Typically working with new or non-professional actors, Two Days One Night is their first film to feature a noted international star, Marion Cotillard, as Sandra, a working mother just fired from a solar energy factory. A new management scam has placed the onus of downsizing on workers, who are offered a bonus if they vote to operate with one less employee, resulting in Sandra’s dismissal. While, in a very different way, unemployment was also the focus of Rosetta, the Dardennes break-out film—it reportedly led to the passing of a labor bill, Rosetta’s Law to protect young people—Two Days One Night addresses the issue of worker solidarity in a toxically competitive world.

In the following interview, the Dardennes discuss their documentary background, modus operandi, and the new film’s genesis. Two Days One Night opens theatrically on December 24.

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looking back

Looking Back On 2014 #5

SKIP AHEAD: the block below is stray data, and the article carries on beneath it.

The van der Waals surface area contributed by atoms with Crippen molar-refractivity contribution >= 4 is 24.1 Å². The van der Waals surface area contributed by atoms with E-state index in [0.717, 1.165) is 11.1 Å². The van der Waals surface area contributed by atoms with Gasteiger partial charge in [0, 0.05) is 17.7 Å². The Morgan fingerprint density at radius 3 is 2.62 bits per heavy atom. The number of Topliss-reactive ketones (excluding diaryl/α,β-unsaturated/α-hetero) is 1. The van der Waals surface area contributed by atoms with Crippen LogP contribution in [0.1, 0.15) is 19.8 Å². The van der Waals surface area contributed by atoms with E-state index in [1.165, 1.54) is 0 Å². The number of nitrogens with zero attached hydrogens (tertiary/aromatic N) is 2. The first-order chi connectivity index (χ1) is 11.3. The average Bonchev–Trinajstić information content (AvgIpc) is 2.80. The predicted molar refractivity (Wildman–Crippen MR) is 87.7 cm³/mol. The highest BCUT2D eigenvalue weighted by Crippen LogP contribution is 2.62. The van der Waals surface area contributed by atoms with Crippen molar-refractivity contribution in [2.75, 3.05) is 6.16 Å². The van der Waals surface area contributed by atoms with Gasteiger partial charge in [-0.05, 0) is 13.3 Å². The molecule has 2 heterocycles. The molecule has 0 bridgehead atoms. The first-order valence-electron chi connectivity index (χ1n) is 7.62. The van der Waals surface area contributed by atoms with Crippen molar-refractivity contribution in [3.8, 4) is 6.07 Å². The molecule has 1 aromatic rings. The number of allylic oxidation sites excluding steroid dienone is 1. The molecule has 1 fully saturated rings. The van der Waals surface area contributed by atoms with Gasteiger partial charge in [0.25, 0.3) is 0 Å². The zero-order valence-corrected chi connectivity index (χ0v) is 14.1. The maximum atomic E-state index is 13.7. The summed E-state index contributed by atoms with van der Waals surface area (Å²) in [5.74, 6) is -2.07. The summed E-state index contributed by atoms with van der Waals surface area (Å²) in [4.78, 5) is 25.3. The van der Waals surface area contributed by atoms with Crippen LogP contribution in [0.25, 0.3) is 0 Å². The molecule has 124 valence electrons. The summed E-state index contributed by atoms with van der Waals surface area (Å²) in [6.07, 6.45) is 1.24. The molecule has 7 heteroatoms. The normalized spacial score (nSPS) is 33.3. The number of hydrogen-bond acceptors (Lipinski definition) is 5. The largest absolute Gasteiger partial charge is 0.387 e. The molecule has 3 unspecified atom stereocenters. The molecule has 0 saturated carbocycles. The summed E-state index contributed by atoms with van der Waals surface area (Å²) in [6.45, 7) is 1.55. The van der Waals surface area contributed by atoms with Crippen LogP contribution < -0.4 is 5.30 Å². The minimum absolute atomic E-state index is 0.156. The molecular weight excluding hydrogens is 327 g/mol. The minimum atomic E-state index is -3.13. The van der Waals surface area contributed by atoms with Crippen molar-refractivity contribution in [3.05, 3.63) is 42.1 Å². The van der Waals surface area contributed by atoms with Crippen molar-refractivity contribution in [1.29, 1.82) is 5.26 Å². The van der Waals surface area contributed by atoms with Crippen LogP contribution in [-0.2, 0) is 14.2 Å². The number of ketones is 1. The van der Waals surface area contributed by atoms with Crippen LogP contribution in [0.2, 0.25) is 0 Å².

Selections by Deana Lawson, C. Spencer Yeh, Andrew Bourne, Orit Gat, Clinton Krute, and Brian Evenson.

As 2014 comes to a close, BOMB's contributors have a look back and report on a few highlights from their own reading, listening, and viewing experiences—books, albums, exhibitions, plays, performances, concerts, lectures, places, objects, really anything striking encountered over the course of the last eleven months or so. This is the fifth of several installments.

 

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art : interview

Neil Greenberg & Will Corwin

A discussion of urbanism and Staten Island, cartography, and monumental sculpture’s place in modern society.